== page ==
14.7 Unless the parties agree otherwise, no offer to settle which is not an open offer to settle shall be admissible at any stage of the arbitration.
14.8 These rules as to costs will not apply to applications made to the court where costs fall to be determined by the court.
Article 15 – Conclusion of the arbitration
15.1 The agreement to arbitrate will be discharged (and any current arbitration will terminate) if:
- a party to the arbitration agreement dies; or
- a party to the arbitration agreement lacks, or loses, capacity (within the meaning of the Mental Capacity Act 2005); except that:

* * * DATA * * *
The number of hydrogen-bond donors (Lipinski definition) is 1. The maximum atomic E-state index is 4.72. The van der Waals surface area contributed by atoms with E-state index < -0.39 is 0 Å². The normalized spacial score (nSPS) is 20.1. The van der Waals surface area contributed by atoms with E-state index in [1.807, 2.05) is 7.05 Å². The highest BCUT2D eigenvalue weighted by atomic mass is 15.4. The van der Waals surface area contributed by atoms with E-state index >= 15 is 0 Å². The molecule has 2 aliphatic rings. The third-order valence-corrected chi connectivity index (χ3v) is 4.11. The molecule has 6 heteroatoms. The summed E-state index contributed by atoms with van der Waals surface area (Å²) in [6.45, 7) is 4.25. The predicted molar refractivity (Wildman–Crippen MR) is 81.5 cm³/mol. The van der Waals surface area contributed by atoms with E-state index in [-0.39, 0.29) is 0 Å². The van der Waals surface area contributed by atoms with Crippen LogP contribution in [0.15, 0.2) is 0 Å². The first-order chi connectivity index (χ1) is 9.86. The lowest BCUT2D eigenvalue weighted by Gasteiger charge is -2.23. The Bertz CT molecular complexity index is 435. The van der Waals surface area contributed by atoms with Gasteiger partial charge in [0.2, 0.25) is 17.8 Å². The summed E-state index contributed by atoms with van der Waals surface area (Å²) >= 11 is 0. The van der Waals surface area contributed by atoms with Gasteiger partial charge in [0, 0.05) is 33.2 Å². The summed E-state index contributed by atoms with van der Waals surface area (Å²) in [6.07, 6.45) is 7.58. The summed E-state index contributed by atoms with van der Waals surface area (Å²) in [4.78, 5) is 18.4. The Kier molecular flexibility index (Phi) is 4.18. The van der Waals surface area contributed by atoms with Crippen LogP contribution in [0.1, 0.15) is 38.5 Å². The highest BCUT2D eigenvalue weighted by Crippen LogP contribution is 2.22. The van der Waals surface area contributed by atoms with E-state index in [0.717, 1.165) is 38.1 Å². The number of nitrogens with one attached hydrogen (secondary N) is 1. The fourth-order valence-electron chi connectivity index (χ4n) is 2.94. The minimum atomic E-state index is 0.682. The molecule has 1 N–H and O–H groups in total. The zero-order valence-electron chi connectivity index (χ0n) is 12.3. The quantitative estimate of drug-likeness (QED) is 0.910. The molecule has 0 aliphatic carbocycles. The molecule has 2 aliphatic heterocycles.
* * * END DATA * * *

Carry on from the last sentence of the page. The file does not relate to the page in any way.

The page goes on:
- if the party is represented by an attorney who has the power so to act, the attorney may, in his or her discretion, continue with the arbitration or terminate it;
- if a Deputy is appointed by the Court of Protection in relation to that party and has the power so to act, the Deputy may, in his or her discretion, continue with the arbitration or terminate it.
15.2 The arbitration will be terminated:
- If the arbitrator considers that the dispute is not suitable for arbitration under the Scheme and terminates the proceedings;
- If and insofar as a court entertains concurrent legal proceedings and declines to stay them in favour of arbitration;
- If the parties settle the dispute and, in accordance with section 51 (settlement), the arbitrator terminates the proceedings;
- If the parties agree in writing to discontinue the arbitration and notify the arbitrator accordingly;